Jackson Jet Center personnel assisted the National Oceanic and Atmospheric Administration, or NOAA, during their participation in the 2019 NOAA/NASA FIREX-AQ. The FIREX-AQ stands for “Fire Influence on Regional to Global Environments and Air Quality”. It is a joint venture headed by NASA and NOAA and observes and investigates and impact that wildfires and agricultural fires have on the overall air quality and climate in the continental United States.
Brent Eborn, FBO Manager at Jackson Jet Center, said his team thoroughly enjoyed working with the NOAA/NASA team. He stated, “they had two Twin Otters and a DC-8 that essentially acts as flying laboratories. It was a great experience for our team to get a first-hand look at how our government agencies are working to improve our quality of life.”
The NASA DC-8 is a highly-modified jetliner and operates under the NASA Science Mission Directorate. Scientists on board this aircraft can follow wildfire plumes as far as the east coast or to southern California in a single flight when departing from Jackson Jet Center.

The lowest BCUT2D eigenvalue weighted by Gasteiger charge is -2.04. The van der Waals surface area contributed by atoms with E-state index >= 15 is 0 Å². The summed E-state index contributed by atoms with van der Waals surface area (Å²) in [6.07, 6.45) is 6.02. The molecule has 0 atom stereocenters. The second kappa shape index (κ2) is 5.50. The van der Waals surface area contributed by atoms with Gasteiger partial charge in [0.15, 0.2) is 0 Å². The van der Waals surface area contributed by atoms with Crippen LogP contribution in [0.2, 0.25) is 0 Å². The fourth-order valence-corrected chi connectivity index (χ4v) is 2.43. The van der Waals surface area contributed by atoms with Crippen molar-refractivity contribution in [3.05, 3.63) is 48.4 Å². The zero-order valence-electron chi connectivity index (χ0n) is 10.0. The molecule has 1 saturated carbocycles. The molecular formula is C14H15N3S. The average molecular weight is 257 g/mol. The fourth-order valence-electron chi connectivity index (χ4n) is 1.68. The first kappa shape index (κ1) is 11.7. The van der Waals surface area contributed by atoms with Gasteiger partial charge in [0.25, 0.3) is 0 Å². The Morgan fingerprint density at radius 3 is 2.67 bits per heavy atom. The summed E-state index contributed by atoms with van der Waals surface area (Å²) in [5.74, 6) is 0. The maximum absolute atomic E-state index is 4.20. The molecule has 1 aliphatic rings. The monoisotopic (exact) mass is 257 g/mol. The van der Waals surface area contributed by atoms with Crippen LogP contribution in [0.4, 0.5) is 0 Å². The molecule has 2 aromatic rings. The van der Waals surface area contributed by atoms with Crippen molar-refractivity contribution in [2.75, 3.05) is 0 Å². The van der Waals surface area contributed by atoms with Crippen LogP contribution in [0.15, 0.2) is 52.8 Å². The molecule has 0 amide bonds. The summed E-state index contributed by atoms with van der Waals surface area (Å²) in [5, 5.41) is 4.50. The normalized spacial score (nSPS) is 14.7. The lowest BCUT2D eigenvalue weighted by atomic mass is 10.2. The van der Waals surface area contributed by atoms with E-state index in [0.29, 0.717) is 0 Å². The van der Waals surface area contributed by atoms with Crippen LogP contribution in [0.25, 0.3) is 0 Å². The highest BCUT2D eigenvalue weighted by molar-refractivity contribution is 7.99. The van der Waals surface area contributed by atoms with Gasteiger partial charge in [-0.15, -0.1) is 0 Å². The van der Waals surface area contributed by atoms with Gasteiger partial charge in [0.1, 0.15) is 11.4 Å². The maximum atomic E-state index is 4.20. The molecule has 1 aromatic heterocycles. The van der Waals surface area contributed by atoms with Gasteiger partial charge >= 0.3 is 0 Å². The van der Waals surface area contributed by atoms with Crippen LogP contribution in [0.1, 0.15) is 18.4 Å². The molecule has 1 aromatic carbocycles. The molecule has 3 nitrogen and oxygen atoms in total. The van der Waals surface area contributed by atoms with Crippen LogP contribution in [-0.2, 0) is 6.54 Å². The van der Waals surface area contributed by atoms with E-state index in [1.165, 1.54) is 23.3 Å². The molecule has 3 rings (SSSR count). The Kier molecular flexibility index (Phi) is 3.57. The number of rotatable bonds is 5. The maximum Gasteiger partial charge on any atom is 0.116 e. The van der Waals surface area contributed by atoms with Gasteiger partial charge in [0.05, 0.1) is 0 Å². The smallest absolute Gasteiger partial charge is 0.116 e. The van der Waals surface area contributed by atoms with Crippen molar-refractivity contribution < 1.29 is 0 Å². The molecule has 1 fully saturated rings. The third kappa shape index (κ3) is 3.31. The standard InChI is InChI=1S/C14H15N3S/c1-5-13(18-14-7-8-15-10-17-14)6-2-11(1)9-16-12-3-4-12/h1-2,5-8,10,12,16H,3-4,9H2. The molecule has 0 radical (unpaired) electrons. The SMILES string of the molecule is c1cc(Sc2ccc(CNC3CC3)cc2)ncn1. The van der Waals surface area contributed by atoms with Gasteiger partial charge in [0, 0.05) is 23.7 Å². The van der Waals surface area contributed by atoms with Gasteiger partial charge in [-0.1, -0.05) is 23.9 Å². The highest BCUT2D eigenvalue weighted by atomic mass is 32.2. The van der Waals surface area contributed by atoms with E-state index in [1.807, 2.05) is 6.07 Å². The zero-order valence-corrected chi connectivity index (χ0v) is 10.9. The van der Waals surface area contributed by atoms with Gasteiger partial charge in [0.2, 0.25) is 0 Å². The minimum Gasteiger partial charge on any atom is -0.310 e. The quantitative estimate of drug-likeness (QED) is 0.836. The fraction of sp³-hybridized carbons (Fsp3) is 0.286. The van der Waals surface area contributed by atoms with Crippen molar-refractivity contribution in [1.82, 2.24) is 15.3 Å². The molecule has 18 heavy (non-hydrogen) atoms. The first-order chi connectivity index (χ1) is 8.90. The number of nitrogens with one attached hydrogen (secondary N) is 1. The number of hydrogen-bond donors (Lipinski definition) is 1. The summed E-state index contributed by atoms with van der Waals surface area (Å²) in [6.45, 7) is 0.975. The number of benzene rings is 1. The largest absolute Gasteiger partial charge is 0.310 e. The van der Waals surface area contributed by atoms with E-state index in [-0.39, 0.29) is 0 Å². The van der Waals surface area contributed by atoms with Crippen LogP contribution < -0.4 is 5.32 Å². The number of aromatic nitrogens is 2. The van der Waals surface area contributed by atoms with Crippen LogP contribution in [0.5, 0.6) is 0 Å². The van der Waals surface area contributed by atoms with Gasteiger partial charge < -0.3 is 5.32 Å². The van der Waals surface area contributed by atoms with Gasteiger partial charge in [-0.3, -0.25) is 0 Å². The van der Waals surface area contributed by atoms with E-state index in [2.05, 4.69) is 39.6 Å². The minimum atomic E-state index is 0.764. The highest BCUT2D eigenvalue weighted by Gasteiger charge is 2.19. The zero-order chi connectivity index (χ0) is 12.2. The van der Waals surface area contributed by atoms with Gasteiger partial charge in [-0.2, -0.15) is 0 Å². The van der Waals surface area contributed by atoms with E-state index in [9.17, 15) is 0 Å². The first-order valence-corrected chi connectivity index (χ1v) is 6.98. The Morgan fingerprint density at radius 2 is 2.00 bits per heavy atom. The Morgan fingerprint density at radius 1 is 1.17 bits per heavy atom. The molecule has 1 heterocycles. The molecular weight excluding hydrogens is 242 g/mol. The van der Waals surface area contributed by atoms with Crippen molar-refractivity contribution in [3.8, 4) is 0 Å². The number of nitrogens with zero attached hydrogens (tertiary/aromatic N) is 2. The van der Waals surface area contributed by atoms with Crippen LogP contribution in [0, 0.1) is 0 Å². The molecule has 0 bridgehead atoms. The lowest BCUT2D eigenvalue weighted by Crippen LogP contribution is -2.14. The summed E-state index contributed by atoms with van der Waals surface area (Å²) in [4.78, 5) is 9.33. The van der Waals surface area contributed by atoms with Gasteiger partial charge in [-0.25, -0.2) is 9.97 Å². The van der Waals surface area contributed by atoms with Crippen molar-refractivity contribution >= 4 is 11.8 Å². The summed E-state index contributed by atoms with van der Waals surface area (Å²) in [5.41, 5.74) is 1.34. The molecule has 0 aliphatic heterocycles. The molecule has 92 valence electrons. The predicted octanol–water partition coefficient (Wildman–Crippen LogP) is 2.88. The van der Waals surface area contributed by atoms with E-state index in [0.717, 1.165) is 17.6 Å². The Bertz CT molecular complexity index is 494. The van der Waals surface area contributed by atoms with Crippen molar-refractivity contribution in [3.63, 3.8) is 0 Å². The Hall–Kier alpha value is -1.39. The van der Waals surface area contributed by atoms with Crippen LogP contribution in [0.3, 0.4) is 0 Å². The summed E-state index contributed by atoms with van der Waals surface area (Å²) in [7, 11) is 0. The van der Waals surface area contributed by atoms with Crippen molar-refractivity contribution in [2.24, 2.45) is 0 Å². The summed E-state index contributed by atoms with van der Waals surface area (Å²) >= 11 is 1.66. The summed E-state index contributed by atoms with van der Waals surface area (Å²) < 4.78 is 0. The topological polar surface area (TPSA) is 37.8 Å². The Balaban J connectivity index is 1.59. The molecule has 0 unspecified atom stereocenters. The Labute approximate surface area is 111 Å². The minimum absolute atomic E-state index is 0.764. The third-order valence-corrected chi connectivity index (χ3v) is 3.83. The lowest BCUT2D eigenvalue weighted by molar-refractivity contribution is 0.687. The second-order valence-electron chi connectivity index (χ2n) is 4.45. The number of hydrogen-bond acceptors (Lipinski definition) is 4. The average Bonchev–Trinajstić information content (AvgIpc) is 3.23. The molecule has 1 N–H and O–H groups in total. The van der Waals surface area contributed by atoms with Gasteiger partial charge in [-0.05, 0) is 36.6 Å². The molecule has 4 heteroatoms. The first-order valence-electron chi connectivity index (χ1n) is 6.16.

The two Twin Otters consisted of the NOAA-CHEM and the NOAA-MET versions of this airframe. According to the FIREX-AQ website, the NOAA-CHEM Twin Otter focuses on the “variability of the emissions measuring close to a wildfire for extended time periods, the fast evolution of smoke in the first few hours after emission, and the vertical distribution in the concentration, composition and optical properties of smoke in regionally impacted western valleys.” The NOAA-MET Twin Otter takes readings to “characterize the horizontal and vertical wind fields, plume geometry, and fire radiative power associated wildland fires.”
The work performed by the FIREX-AQ teams provide researchers around the world with valuable data on how wildfires impact our atmosphere and our people.